What is rotator cuff tendinosis (tendinopathy)? What are the consequences of labeling it as “tendinitis"? What are the consequences of labeling rotator cuff tendinopathy as a “partial rotator cuff tear”? What are the consequences of labeling rotator cuff tendinopathy as “impingement syndrome”?


Rotator cuff tendinosis (tendinopathy) is a clinical shoulder condition, usually associated with tendon degeneration, leading to pain with movement. The supraspinatus tendon is usually the focus of the condition, and thus overhead activity is usually the motion that is particularly painful, rotator cuff tendinitis. Rotator cuff tendinosis is produced by a combination of repetitive use, poor blood supply to the distal end of the tendon, and generalized senescence (age-related degenerative change).


Rotator cuff tendinitis

Rotator cuff tendinosis is more commonly known as Rotator cuff tendinitis.

Sticklers would be correct to say that the condition is more aptly named tendonosis, as the “-itis” suffix misleadingly suggests that the condition is inflammatory, which it is not. Referring to this condition as an “-itis” may in turn compel treatment aimed at inflammation, which is not necessarily needed. While anti-inflammatory medication can be helpful in the management of pain associated with rotator cuff tendinitis, they are effective because they are (also) analgesics and not necessarily due to their anti-inflammatory properties.


Partial rotator cuff tear

Because there is usually some fraying of the tendon seen in the setting of degeneration, rotator cuff tendinopathy may be read on an MRI as a “partial tear” of the cuff. That nomenclature is unfortunate, because it suggests a condition inflicted by trauma (“tearing”). Also, to some, the name connotes something in need of repair. (If it’s torn, you mend it.)  


If one encounters a diagnosis of a “partial thickness rotator cuff tear” in the setting of degenerative tendinopathy, the second word “tear” is best interpreted as it would be in the idiom “wear and tear.”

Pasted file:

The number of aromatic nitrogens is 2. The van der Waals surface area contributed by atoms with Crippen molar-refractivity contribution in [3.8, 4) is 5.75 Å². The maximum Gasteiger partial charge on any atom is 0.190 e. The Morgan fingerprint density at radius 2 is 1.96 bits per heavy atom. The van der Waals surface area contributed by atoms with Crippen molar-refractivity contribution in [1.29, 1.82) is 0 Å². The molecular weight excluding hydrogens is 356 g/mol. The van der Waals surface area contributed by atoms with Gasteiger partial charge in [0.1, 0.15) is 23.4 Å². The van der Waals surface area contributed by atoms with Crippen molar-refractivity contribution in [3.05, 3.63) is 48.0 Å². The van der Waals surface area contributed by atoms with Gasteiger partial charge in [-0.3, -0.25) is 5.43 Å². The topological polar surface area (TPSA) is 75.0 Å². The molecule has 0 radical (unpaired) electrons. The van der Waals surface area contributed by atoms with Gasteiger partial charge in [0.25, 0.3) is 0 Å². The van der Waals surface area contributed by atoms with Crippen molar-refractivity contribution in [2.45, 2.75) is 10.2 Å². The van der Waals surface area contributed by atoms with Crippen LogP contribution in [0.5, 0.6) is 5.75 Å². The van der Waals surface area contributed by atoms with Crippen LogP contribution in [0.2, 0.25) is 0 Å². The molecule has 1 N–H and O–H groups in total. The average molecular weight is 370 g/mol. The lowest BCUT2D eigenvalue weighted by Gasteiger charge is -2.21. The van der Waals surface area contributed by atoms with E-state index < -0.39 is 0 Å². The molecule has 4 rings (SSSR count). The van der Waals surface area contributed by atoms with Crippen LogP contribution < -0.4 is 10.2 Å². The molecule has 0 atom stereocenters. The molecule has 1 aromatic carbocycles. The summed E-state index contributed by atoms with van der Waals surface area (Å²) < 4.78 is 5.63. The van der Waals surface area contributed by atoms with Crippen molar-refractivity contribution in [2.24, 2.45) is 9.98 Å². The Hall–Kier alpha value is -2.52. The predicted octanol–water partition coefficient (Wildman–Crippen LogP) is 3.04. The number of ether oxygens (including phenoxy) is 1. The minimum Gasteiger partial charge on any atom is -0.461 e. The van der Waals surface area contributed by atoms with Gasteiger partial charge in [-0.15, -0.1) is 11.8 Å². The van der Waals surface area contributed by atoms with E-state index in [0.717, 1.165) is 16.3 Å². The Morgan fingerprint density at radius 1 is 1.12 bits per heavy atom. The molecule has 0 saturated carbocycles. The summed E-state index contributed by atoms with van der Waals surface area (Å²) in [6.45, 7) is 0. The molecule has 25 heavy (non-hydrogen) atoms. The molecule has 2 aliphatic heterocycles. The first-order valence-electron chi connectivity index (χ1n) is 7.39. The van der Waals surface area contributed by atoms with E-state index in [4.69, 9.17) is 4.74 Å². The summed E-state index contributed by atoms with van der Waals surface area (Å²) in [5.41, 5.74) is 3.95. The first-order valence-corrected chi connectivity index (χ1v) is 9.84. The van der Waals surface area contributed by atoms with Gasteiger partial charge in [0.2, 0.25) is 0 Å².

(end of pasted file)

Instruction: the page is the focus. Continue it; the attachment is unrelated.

Impingement comes from the Latin word meaning “to press upon” and indeed, years ago, it was thought that tendinitis was caused by pressure from the acromion. This ‘pressing upon’ theory makes intuitive sense: the pain experienced by patients with rotator cuff tendinopathy is worse with overhead arm movement, which is a position in which the supraspinatus is more apt to be, well, impinged, by the acromion (Figure 1). Moreover, there seems to be an association between larger acromial spurs and tendonitis.


Attributing rotator cuff tendinitis to impingement, however, can lead to unnecessary acromioplasty (Figure 2), a very popular operation years ago. It is now understood that there may be a causal link, but the arrow is pointing the other way around: acromial spurs are formed in response to the tendonitis, but do not cause it themselves.


Figure 1: Supraspinatus tendon path to insertion on humerus as seen on MRI: it sure does look like the acromion (noted by the red star) can “impinge” on this tendon. Note also the heterogeneous signal (mixed light and dark color) in the tendon, the region identified by the yellow arrow. This clearly shows that the damage is internal (modified from Radiopedia https://radiopaedia.org/cases/supraspinatus-tendinosis-1>)
Figure 2: Illustration example of acromioplasty. Shown on the left is a “Y” view (true lateral) of the shoulder. In a Y view, the body of the scapula forms the base of the Y, and the spine of the scapula and the coracoid form the left and right limbs, respectively, of the top of the Y. The acromion is a continuation of the spine of the scapula (shown on the left limb of the Y, highlighted by the red arrow). This particular acromion is slightly hooked (with an anterior spur). Removal of the spur is depicted on the radiograph to the right. (The x-ray image before annotation is borrowed from https://radiopaedia.org/cases/normal-shoulder)